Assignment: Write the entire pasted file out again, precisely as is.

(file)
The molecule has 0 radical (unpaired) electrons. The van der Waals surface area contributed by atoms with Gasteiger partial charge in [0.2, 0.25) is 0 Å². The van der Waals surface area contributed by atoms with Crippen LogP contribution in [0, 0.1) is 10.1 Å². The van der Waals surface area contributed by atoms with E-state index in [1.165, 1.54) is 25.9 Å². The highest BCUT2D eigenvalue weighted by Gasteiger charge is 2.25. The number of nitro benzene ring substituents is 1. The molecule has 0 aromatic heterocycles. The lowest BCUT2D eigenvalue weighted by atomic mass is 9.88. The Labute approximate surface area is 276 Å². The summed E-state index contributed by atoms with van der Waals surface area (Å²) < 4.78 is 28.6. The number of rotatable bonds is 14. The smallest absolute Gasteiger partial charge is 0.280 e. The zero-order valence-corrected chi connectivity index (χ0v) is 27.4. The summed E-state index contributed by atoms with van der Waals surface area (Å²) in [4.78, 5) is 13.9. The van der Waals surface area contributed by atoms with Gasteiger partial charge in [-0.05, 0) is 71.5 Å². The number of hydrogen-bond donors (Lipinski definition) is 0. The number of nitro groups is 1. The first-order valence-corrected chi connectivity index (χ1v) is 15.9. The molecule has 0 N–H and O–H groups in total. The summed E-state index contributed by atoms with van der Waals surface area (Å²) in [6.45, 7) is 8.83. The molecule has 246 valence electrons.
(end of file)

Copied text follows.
The molecule has 0 radical (unpaired) electrons. The van der Waals surface area contributed by atoms with Gasteiger partial charge in [0.2, 0.25) is 0 Å². The van der Waals surface area contributed by atoms with Crippen LogP contribution in [0, 0.1) is 10.1 Å². The van der Waals surface area contributed by atoms with E-state index in [1.165, 1.54) is 25.9 Å². The highest BCUT2D eigenvalue weighted by Gasteiger charge is 2.25. The number of nitro benzene ring substituents is 1. The molecule has 0 aromatic heterocycles. The lowest BCUT2D eigenvalue weighted by atomic mass is 9.88. The Labute approximate surface area is 276 Å². The summed E-state index contributed by atoms with van der Waals surface area (Å²) < 4.78 is 28.6. The number of rotatable bonds is 14. The smallest absolute Gasteiger partial charge is 0.280 e. The zero-order valence-corrected chi connectivity index (χ0v) is 27.4. The summed E-state index contributed by atoms with van der Waals surface area (Å²) in [4.78, 5) is 13.9. The van der Waals surface area contributed by atoms with Gasteiger partial charge in [-0.05, 0) is 71.5 Å². The number of hydrogen-bond donors (Lipinski definition) is 0. The number of nitro groups is 1. The first-order valence-corrected chi connectivity index (χ1v) is 15.9. The molecule has 0 N–H and O–H groups in total. The summed E-state index contributed by atoms with van der Waals surface area (Å²) in [6.45, 7) is 8.83. The molecule has 246 valence electrons.